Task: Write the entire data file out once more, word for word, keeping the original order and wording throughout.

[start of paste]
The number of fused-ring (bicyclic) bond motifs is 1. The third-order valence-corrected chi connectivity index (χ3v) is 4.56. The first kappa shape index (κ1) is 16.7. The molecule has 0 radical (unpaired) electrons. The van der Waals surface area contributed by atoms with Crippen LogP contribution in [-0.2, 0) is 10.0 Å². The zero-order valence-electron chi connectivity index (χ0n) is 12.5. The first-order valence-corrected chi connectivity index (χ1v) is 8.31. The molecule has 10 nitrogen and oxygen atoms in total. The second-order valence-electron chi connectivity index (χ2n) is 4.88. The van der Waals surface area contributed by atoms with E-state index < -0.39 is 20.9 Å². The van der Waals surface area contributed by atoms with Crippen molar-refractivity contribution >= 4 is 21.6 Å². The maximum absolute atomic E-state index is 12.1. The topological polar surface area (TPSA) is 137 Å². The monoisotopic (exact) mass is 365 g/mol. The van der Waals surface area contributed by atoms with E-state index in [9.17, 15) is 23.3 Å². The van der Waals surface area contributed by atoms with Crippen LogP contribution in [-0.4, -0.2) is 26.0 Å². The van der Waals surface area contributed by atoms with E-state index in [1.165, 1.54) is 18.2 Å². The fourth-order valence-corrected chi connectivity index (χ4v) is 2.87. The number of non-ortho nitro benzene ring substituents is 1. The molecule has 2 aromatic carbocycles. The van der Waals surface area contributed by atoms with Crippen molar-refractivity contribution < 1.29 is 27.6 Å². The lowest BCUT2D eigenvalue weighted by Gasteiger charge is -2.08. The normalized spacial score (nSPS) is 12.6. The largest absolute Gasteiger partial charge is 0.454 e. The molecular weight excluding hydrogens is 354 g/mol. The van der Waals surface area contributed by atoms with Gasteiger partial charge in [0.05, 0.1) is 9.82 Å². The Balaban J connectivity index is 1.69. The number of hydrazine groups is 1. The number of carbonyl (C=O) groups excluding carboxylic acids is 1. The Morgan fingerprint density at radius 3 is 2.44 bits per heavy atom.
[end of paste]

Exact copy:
The number of fused-ring (bicyclic) bond motifs is 1. The third-order valence-corrected chi connectivity index (χ3v) is 4.56. The first kappa shape index (κ1) is 16.7. The molecule has 0 radical (unpaired) electrons. The van der Waals surface area contributed by atoms with Crippen LogP contribution in [-0.2, 0) is 10.0 Å². The zero-order valence-electron chi connectivity index (χ0n) is 12.5. The first-order valence-corrected chi connectivity index (χ1v) is 8.31. The molecule has 10 nitrogen and oxygen atoms in total. The second-order valence-electron chi connectivity index (χ2n) is 4.88. The van der Waals surface area contributed by atoms with E-state index < -0.39 is 20.9 Å². The van der Waals surface area contributed by atoms with Crippen molar-refractivity contribution >= 4 is 21.6 Å². The maximum absolute atomic E-state index is 12.1. The topological polar surface area (TPSA) is 137 Å². The monoisotopic (exact) mass is 365 g/mol. The van der Waals surface area contributed by atoms with E-state index in [9.17, 15) is 23.3 Å². The van der Waals surface area contributed by atoms with Crippen LogP contribution in [-0.4, -0.2) is 26.0 Å². The van der Waals surface area contributed by atoms with E-state index in [1.165, 1.54) is 18.2 Å². The fourth-order valence-corrected chi connectivity index (χ4v) is 2.87. The number of non-ortho nitro benzene ring substituents is 1. The molecule has 2 aromatic carbocycles. The van der Waals surface area contributed by atoms with Crippen molar-refractivity contribution < 1.29 is 27.6 Å². The lowest BCUT2D eigenvalue weighted by Gasteiger charge is -2.08. The normalized spacial score (nSPS) is 12.6. The largest absolute Gasteiger partial charge is 0.454 e. The molecular weight excluding hydrogens is 354 g/mol. The van der Waals surface area contributed by atoms with Gasteiger partial charge in [0.05, 0.1) is 9.82 Å². The Balaban J connectivity index is 1.69. The number of hydrazine groups is 1. The number of carbonyl (C=O) groups excluding carboxylic acids is 1. The Morgan fingerprint density at radius 3 is 2.44 bits per heavy atom.